- WindSAT is a satellite that measures ocean wind speed and direction.
The SED, working in conjunction with NRL's Remote
Sensing Division, successfully launched the WindSat satellite in January, 2003.
WindSat was a demonstration program to evaluate the capability to utilize passive microwave polarimetry
to measure the full ocean surface wind field (wind speed and wind direction) from space. The instrument is
a multi-frequency polarimetric microwave radiometer that passively measures microwave radiation emitted
naturally from the ocean's surface and quantifies these measurements in terms of the brightness temperature.
In microwave measurement systems, the amount of radiation detected depends on the properties of the scene
and the observation frequency. Wind roughening the surface of the ocean causes an increase in the brightness
temperature of the microwave radiation emitted from the water's surface. Recent airborne experiments conducted
jointly by NRL and the Jet Propulsion Laboratory indicate
that by understanding the relationship between wind speed and surface roughness, an observer can determine not
only the speed of winds at the ocean's surface but also their direction. Designed for a 3 year mission, WindSat
is still successfully operating.
The SED was responsible for designing, building, and testing the WindSat instrument, integrating it with the
commercial satellite bus provided by the Air Force Space and Missile Command
Space Test Program (STP), and conducting combined systems testing. WindSat was sponsored by the Operational Navy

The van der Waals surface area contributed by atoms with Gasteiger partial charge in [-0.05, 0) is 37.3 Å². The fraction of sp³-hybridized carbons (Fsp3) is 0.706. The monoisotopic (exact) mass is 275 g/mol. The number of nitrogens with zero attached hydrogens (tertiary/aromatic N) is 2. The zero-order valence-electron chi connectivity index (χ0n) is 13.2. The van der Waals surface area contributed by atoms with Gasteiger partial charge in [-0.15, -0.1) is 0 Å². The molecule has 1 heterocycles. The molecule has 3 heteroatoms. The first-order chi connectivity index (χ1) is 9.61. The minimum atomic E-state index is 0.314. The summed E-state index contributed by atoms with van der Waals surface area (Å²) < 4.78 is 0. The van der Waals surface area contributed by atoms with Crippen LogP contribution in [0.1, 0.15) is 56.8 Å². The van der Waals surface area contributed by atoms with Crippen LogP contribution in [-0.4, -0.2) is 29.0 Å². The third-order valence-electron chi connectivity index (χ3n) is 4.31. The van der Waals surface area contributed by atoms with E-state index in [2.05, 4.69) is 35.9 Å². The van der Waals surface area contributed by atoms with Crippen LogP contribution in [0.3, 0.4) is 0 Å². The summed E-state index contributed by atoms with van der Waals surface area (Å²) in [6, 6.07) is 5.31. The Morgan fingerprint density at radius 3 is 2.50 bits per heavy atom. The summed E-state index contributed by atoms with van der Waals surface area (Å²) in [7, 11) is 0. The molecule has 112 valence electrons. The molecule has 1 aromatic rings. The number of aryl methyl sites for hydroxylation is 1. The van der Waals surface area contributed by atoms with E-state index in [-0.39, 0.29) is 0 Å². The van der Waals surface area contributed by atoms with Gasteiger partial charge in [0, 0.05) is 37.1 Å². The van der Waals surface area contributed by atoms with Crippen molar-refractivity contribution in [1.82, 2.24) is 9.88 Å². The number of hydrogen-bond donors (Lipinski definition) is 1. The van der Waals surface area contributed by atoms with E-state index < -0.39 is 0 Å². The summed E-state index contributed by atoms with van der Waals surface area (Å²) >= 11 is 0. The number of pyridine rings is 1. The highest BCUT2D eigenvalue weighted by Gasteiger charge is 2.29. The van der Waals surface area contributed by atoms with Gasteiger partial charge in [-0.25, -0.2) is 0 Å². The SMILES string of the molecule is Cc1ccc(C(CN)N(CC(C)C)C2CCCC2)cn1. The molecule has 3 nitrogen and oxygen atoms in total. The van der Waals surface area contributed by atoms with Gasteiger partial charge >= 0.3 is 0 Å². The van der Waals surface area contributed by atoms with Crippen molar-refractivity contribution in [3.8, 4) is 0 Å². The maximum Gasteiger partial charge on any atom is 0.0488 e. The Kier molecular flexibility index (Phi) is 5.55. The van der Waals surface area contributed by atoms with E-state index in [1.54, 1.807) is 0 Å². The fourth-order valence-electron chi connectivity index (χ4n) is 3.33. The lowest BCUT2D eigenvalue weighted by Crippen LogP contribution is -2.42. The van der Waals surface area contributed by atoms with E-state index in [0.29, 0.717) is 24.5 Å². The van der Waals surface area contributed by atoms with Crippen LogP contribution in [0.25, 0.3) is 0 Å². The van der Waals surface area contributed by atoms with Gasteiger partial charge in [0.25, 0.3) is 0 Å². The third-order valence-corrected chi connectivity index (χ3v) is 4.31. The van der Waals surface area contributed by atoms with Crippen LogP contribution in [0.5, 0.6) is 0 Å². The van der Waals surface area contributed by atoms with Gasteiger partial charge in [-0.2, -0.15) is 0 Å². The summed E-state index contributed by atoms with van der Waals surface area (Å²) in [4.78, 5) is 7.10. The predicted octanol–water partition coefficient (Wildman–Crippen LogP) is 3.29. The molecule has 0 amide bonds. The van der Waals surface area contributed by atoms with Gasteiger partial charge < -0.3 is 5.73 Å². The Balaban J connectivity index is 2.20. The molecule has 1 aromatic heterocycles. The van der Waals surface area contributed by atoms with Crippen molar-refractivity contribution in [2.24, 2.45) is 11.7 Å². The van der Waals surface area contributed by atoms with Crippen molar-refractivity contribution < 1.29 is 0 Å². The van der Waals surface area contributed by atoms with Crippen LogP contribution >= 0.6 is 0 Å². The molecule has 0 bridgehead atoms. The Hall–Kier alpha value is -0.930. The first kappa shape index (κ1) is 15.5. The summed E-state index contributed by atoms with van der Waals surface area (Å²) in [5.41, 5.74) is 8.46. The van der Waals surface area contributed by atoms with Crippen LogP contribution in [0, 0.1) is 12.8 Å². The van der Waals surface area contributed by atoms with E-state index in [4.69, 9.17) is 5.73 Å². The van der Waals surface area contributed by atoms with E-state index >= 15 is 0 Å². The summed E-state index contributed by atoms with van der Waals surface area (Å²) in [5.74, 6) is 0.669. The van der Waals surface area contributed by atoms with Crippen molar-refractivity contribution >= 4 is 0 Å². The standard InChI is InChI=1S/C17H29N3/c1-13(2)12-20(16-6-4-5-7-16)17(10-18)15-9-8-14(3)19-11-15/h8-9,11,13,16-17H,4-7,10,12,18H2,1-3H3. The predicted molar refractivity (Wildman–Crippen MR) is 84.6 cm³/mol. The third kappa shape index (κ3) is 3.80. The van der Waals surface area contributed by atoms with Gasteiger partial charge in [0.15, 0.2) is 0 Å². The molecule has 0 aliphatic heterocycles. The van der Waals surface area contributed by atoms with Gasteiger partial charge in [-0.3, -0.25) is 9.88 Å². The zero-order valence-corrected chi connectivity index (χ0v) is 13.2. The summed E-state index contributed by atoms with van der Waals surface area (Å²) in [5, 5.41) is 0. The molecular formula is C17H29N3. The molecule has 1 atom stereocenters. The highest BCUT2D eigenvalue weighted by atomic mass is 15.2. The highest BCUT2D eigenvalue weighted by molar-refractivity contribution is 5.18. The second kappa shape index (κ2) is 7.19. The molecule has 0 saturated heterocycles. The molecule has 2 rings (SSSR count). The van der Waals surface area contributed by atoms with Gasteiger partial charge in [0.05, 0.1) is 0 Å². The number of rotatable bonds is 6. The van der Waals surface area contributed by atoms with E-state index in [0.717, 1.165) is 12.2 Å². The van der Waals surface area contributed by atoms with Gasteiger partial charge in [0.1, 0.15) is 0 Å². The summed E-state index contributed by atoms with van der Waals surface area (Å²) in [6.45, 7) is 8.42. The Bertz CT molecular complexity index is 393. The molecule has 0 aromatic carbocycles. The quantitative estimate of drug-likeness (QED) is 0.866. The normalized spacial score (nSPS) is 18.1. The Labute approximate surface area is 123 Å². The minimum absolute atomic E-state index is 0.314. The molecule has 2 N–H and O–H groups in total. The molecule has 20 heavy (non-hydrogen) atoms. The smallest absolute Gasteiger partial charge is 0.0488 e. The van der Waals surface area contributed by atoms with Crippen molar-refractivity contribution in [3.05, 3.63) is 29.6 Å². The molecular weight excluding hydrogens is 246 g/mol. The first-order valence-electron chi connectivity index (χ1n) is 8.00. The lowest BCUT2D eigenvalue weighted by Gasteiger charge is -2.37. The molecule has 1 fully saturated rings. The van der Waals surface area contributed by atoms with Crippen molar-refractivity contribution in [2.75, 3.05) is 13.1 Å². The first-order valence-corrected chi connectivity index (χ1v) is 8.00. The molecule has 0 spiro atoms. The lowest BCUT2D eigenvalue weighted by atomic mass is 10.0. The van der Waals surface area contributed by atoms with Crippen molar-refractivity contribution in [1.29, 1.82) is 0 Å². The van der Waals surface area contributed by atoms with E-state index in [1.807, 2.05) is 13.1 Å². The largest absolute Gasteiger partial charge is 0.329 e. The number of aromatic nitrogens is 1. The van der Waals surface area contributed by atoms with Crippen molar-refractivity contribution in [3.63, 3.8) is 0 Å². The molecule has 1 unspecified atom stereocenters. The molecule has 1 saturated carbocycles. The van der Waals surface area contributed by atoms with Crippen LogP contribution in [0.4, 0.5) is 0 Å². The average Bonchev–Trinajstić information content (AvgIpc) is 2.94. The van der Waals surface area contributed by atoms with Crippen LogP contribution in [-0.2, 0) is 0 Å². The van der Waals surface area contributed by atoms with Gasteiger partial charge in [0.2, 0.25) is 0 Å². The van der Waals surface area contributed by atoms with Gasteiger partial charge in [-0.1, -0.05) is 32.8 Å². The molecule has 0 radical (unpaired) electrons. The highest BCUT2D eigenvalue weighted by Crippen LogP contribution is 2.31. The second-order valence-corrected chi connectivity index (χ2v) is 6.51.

(OPNAV) through the Office of Naval Research (ONR), and the National
Polar-orbiting Operational Environmental Satellite System (NPOESS)
- TacSat IV/CommX augments current SATCOM capabilities to advance Operationally Responsive Space systems.
TacSat-4 is a Navy lead Joint project managed by NRL's SED. TacSat-4's mission is to augment current SATCOM capabilities
and to advance Operationally Responsive Space systems. TacSat-4 provides 10 Ultra High Frequency (UHF) communications channels
that can be used for any combination of communications, data exfiltration, or Friendly Force Tracking (FFT).
TacSat-4's HEO (Highly Elliptical Orbit) orbit augments geosynchronous SATCOM by providing near global - but not continuous -
coverage, including the high latitudes. TacSat-4 improves on current SATCOM by providing communications-on-the-move (COTM) for
existing radios without antenna pointing. TacSat-4 provides flexible up- and down-channel assignments, increasing its ability
to operate in some interfered environments. The tasking system, coupled with the orbit, allows dynamic reallocation of communication
channels to different theaters worldwide and within 24 hours, enabling rapid SATCOM augmentation to support unexpected operations
such as when natural events occur.
Sponsors & Management: The Office of Naval Research is funding the payload, management, and first year of operations.
OSD-OFT/DDR&E funded the standardized spacecraft bus. The ORS Office & Air Force are providing the launch on a Minotaur-IV. The Naval
Research Lab (NRL) is the program manager.
Spacecraft & Orbit: TacSat-4 is in the Small-Sat class at 450kg with 1000W array and steerable 12-foot payload antenna.
The "Low HEO" orbit has a 4 hour period (6 orbits per day), altitude range from 700km to 12,050km, and is inclined at 63.4 degrees with an